A simple idea dreamt up in a tiny one-bedroom flat by entrepreneurs Vicky Alkalai and Olly Ashton quickly led to Britain’s leading fashion chains beating a path to their door.
Debenhams, Selfridges, River Island and other leading high street names were clamouring to stock Vicky and Olly’s “Plastic People”, their self-styled line of funky lighting accessories.
The Plastic People Company was born of an idea inspired by London’s Christmas lights three years ago, when Vicky thought it would be fun to decorate fairy lights with flower petals and other colourful ornaments.
Delighted with the results, the pair hastily produced a small stock for sale at Camden Market and were stunned when the products “literally flew off the market stall”. They stepped up production using their small London apartment as headquarters, factory and distribution centre.
Learning to manufacture efficiently
Vicky said: “We landed our first major customer in River Island, which was fantastic, but when we added Debenhams, Selfridges and Top Shop to our portfolio, we realised that we needed some professional advice on how to manufacture more efficiently.”
Olly and Vicky were directed to Prevista, their local enterprise support agency, the small business advice and support service for the capital. The European Social Fund and London Development Agency co-fund the Pre-Start and Start Up Service.
Prevista began assessing The Plastic People Company’s circumstances and concluded that, for the company to be successful, they were going to have to review their manufacturing strategy and move production facilities abroad.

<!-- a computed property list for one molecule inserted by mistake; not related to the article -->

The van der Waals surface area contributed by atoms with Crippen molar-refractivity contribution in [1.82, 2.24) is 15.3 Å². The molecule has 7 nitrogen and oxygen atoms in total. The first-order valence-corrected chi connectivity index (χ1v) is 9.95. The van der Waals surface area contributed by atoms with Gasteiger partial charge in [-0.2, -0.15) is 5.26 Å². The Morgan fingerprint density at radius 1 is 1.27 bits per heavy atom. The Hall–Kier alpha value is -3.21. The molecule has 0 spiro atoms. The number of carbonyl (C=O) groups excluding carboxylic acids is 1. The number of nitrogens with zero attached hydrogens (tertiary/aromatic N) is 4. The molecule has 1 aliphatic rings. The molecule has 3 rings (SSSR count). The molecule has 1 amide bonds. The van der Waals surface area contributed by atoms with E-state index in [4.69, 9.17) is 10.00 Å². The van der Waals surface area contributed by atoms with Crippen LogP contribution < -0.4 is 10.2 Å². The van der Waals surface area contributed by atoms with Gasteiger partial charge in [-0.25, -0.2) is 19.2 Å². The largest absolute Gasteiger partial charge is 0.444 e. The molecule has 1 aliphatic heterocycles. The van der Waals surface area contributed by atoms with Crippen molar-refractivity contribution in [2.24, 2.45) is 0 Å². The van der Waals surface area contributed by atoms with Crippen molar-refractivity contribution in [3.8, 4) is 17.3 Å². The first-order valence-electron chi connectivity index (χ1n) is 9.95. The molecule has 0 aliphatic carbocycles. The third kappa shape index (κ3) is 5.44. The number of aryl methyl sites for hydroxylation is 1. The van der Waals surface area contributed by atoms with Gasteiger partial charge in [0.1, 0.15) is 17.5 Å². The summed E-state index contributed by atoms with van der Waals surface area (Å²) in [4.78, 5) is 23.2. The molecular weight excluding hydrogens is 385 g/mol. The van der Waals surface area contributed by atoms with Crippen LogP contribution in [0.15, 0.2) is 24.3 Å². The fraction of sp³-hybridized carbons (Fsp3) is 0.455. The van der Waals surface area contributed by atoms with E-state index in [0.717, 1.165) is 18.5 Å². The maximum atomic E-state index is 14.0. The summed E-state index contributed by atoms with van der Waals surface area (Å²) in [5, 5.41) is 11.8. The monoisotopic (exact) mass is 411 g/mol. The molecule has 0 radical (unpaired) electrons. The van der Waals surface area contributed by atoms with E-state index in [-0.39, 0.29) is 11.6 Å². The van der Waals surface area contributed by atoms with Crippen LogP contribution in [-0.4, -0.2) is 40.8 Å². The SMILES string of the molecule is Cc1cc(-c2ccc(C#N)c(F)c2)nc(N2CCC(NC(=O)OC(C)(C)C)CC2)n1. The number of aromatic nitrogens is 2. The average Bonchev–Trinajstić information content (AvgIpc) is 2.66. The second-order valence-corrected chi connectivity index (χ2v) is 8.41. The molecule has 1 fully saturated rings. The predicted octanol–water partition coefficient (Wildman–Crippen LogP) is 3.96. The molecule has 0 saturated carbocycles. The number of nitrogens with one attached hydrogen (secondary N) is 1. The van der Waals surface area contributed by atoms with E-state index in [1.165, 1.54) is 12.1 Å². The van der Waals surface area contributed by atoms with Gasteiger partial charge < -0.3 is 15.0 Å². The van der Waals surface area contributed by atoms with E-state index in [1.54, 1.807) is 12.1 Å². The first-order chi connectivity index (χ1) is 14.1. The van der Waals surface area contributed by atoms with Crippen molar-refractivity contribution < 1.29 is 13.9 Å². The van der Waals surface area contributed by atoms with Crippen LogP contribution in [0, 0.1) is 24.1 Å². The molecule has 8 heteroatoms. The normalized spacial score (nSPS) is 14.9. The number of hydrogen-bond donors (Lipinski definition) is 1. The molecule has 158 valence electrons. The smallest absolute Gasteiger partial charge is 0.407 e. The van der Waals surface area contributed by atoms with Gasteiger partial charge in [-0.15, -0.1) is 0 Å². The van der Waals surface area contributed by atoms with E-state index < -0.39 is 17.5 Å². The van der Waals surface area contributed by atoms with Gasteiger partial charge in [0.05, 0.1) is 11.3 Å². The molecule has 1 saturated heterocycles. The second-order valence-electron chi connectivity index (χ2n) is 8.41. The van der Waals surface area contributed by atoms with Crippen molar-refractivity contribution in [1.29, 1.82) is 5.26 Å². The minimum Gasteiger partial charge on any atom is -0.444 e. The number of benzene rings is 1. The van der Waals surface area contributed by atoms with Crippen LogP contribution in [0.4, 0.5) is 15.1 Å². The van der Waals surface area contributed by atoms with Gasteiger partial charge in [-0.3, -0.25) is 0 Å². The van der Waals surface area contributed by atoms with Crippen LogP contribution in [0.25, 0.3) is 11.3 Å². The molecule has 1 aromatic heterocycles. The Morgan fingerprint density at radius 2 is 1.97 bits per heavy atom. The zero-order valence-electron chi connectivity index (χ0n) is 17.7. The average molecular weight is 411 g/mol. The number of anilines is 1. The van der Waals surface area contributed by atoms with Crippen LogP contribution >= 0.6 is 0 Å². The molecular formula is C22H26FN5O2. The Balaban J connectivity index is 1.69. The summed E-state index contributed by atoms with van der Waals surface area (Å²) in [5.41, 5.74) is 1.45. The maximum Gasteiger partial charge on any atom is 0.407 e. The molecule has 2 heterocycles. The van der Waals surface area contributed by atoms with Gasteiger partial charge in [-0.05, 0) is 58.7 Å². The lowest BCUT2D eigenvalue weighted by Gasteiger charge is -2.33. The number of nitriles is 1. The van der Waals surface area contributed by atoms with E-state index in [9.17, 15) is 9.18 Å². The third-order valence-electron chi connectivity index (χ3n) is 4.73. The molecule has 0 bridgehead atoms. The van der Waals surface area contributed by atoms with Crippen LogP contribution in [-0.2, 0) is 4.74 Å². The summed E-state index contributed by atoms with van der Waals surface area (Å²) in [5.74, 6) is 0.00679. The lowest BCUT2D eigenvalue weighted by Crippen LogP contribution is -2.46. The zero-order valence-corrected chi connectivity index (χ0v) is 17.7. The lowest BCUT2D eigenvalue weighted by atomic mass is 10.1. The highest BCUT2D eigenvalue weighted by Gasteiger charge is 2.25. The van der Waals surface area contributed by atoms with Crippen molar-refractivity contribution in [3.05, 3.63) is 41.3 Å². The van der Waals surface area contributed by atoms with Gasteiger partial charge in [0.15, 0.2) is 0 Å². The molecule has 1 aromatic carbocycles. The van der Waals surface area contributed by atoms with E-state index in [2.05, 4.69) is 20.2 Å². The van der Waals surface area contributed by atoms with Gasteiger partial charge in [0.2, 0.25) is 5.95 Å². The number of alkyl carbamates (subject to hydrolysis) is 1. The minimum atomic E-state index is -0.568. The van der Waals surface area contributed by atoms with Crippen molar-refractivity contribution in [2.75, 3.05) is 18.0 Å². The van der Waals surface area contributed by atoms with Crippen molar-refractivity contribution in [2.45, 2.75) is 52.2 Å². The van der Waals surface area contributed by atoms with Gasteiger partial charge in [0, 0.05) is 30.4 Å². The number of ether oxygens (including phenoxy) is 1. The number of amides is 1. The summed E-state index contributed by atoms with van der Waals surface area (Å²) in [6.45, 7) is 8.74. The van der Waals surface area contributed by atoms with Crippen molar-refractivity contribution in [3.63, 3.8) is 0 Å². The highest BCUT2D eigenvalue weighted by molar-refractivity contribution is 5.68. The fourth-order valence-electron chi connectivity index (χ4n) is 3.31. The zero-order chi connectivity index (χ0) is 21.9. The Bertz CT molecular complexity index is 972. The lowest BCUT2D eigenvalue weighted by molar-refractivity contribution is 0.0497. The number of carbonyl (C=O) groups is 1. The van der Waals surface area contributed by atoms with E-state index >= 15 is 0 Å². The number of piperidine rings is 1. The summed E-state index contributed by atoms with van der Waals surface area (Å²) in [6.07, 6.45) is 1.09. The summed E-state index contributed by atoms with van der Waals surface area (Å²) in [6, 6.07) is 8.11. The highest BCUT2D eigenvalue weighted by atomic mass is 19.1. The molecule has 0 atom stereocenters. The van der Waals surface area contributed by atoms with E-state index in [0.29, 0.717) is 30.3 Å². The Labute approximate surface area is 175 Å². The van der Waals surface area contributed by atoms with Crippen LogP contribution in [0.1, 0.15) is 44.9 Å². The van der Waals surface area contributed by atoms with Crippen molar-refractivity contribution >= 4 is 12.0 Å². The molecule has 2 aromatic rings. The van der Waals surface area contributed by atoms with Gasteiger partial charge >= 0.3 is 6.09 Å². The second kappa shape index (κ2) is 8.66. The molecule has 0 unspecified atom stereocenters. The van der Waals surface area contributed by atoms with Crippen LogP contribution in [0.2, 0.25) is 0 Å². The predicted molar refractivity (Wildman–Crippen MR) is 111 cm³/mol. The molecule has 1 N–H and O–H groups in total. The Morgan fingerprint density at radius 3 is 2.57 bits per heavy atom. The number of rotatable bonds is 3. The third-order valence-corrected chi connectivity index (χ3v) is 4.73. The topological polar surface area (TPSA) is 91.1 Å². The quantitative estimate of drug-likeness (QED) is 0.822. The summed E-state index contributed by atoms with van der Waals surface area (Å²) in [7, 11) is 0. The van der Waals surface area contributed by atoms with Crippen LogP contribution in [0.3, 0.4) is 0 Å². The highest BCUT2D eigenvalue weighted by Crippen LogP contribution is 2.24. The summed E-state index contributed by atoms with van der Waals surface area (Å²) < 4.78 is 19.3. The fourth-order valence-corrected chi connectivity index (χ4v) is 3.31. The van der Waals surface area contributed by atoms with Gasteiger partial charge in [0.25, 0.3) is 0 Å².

Changing the business model
Vicky said: “We enrolled on their Business Mentoring Scheme and underwent a diagnostic review to look at problem areas we faced and opportunities for improvement. As a result we realised that to make a success of our business, we would have to move production to the Far East to reduce costs.
“This was a major step for us, particularly with all of the obvious cultural and economic differences with doing business here, so the mentoring scheme really helped fill a gap in our knowledge.
“During the course of several half day planning sessions, the Prevista business adviser provided key pointers to help us with our research. He talked to us about import/export, identifying production facilities and how other companies had made similar decisions. This advice gave us the confidence to take such a big step in fundamentally changing our business model.”
The Plastic People Company is now up and running in China and the first signs are good – Vicky and Olly are already seeing positive changes in efficiency that the switch has enabled.
She said: “Our new business plan has also secured us funding of £100,000 – which means we will now make 80 per cent profit on everything we sell. We have sourced an office and are recruiting two members of staff. In the summer, we are re-launching the company with a brand new image and website – you could say the future is looking as bright as our lights!”